Background: There is a well-established link between maternal depression and child mental health. Similar effects have been found for maternal history of early life maltreatment (ELM). However, studies investigating the relationship of children's quality of life and maternal depression are scarce and none have been conducted for the association with maternal ELM. The aim of the present study was to investigate the effects of maternal history of ELM and depression on children's health-related quality of life and to identify mediating factors accounting for these effects.

Methods: Our study involved 194 mothers with and without history of depression and/or ELM and their children between five and 12 years. Children's health-related quality of life was assessed by maternal proxy- and child self-ratings using the KIDSCREEN. We considered maternal sensitivity and maternal parenting stress as potential mediators.

Results: We found an effect of maternal history of depression but not of maternal history of ELM on health-related quality of life. Maternal stress and sensitivity mediated the effects of maternal depression on child global health-related quality of life, as well as on the dimensions Autonomy & Parent Relation, School Environment (maternal and child rating), and Physical Wellbeing (child rating).

Limitation: Due to the cross-sectional design of the study, causal interpretations must be made with caution. Some scales yielded low internal consistency.

Conclusions: Maternal impairments in areas of parenting which possibly developed during acute depression persist even after remission of acute affective symptoms. Interventions should target parenting stress and sensitivity in parents with prior depression.
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http://dx.doi.org/10.1016/j.jad.2017.08.053DOI Listing
January 2018

Follow-up Assessment of Cognitive Remediation Therapy in Adolescent Anorexia Nervosa: A Pilot Study.

Eur Eat Disord Rev 2017 03;25(2):104-113

Department for Child and Adolescent Psychiatry, Psychosomatics and Psychotherapy, Charité - Universitätsmedizin Berlin, Germany.

Objective: Cognitive remediation therapy (CRT) is a specialized treatment approach targeting cognitive weaknesses in anorexia nervosa (AN). Regarding follow-up effects of CRT, there are only few studies available; for adolescents, there are no data.

Methods: Forty-eight adolescents with AN were assigned to receive either CRT and treatment as usual (TAU) or TAU alone. Assessments were performed at baseline (n = 48) and compared with assessments at a 6-month follow-up (n = 33). Outcome measures were set-shifting, central coherence, eating disorder and general psychopathology.

Results: The completion rate was higher in CRT compared with TAU. There were no significant differences in neuropsychological and clinical variables. Changes in body mass index percentile showed a trend towards significance for CRT. Dropout analyses revealed no significant predictors.

Conclusions: Results provide a first insight into follow-up-assessments of CRT in adolescent AN. More randomized controlled studies are needed to clarify the long-term effects of CRT. Copyright © 2017 John Wiley & Sons, Ltd and Eating Disorders Association.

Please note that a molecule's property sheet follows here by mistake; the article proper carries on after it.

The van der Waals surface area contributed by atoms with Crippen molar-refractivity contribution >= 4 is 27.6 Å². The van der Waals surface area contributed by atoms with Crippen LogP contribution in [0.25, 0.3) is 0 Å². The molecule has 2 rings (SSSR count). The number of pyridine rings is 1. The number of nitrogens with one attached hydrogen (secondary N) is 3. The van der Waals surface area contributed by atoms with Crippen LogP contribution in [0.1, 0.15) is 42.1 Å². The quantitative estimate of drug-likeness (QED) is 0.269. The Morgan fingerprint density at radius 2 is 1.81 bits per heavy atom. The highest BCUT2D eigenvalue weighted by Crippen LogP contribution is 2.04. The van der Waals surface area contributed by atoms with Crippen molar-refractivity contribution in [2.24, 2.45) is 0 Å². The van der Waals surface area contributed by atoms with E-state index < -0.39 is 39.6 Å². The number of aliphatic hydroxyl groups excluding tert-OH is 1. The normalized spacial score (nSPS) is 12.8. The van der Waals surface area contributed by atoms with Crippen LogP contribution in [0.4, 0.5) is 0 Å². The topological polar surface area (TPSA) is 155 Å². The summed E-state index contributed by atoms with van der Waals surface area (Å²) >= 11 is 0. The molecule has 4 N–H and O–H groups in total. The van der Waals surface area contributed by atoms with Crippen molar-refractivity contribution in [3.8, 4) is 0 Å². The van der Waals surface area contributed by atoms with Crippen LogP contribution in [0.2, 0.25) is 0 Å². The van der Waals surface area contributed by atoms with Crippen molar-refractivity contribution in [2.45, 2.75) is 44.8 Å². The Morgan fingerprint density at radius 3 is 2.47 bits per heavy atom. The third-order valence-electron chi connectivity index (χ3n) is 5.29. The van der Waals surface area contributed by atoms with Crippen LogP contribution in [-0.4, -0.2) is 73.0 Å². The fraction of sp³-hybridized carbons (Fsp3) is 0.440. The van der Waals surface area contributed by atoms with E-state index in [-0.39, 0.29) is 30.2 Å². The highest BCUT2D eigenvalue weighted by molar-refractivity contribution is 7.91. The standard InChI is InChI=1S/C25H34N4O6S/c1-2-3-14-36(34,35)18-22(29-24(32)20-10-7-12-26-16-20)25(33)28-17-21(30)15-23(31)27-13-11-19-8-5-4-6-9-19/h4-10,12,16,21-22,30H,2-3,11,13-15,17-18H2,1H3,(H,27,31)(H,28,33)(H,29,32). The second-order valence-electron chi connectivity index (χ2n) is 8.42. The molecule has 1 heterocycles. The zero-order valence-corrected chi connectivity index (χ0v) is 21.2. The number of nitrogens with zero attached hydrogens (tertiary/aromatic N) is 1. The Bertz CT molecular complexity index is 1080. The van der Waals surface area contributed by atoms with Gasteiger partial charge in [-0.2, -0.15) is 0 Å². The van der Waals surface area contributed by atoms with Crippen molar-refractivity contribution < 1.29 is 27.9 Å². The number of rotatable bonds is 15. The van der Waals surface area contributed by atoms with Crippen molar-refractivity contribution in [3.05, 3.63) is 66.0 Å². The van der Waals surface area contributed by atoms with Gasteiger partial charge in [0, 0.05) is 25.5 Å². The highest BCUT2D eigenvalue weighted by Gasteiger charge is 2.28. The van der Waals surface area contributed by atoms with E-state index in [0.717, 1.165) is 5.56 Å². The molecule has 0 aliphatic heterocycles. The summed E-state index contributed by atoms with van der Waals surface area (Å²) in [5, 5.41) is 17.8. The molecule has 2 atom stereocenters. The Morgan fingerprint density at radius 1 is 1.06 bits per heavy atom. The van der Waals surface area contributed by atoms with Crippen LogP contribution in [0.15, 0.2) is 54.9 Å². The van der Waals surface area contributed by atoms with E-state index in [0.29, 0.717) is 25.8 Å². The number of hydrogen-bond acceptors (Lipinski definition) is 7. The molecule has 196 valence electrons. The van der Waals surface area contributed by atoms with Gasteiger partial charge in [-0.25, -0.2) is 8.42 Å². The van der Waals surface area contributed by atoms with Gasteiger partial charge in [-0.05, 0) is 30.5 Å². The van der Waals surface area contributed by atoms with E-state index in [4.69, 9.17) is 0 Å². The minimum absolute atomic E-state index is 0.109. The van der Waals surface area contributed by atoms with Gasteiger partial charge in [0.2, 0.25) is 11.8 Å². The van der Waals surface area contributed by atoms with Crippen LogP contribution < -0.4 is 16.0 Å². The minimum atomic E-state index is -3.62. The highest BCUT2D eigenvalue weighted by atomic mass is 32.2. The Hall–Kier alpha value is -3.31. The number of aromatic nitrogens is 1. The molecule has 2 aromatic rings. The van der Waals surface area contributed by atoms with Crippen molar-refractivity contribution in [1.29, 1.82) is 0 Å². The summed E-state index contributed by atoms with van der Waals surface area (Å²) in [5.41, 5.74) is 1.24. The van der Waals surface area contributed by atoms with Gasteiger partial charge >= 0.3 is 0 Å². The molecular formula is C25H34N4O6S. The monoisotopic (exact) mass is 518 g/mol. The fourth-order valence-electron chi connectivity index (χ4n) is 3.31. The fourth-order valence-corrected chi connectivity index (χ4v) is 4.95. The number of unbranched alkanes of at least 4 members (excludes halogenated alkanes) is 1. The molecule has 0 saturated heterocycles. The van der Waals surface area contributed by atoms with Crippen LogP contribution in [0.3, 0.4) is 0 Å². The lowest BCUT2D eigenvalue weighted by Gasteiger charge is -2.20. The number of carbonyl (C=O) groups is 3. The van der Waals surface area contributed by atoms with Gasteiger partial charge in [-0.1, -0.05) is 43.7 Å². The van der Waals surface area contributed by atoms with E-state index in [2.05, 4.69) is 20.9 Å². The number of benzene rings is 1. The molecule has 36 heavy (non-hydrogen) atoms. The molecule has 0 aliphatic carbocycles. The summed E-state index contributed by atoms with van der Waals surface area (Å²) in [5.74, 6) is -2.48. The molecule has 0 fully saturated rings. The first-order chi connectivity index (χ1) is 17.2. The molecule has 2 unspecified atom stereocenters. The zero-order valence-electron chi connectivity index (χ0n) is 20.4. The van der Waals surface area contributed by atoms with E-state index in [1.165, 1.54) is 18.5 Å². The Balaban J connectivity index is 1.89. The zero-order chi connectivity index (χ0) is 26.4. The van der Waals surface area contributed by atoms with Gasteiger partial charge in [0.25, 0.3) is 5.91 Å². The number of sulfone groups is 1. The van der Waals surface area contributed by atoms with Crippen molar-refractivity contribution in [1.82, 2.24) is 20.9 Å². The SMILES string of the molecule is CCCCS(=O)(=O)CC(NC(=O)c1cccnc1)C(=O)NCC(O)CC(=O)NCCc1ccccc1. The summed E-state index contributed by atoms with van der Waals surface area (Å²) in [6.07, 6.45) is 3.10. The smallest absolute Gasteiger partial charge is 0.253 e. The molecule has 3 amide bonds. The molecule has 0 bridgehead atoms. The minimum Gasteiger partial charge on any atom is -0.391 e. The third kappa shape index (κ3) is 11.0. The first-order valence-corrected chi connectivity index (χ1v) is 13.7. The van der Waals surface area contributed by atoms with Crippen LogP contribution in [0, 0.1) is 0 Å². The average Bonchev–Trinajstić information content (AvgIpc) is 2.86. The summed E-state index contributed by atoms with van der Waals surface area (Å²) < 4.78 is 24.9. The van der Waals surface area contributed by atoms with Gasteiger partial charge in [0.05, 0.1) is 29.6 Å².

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http://dx.doi.org/10.1002/erv.2501DOI Listing
March 2017

Psychiatric Disorders and Personality Styles in Mothers of Female Adolescent Patients with Eating Disorders.

Z Kinder Jugendpsychiatr Psychother 2017 Sep 17;45(5):361-369. Epub 2016 Nov 17.

3 Department of Audiology and Phoniatrics, Charité-University Medicine Berlin, Germany.

Objective: To provide further insight into the presently poorly understood role of familial psychopathology in the development of eating disorders (ED).

Method: The present study assesses psychiatric and personality disorders listed on Axis I and II of the DSM-IV in 27 mothers of adolescent patients with anorexia (AN mothers) and 14 bulimia nervosa (BN mothers) as well as 22 mentally healthy girls (CG mothers) on a categorical level. Furthermore, we conducted a dimensional diagnostic regarding personality styles and personality traits.

Results: AN and BN mothers showed increased rates of Axis I disorders, especially affective, substance use, and anxiety disorders. Differences on Axis II did not reach statistical significance. However, BN mothers showed higher occurrences of paranoid, negativistic, and schizotypal personality styles compared to the other groups. BN mothers further showed higher occurrences than CG mothers of the personality traits excitability, aggressiveness, physical complaints, openness, and emotionality. AN mothers differed significantly from CG mothers on the scale demands.

Conclusions: Increased occurrence of psychopathology on both categorical and dimensional levels in mothers of patients with AN and BN supports the assumption of a familial accumulation of psychopathology in ED. Longitudinal studies and genetic analyses should clarify a possible cause-effect relationship and interactions between familial dynamics and adolescent ED.
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http://dx.doi.org/10.1024/1422-4917/a000495DOI Listing
September 2017

Leptin levels in patients with anorexia nervosa following day/inpatient treatment do not predict weight 1 year post-referral.

Eur Child Adolesc Psychiatry 2016 Sep 5;25(9):1019-25. Epub 2016 Feb 5.

Department of Child and Adolescent Psychiatry and Psychotherapy, University of Duisburg-Essen, Essen, Germany.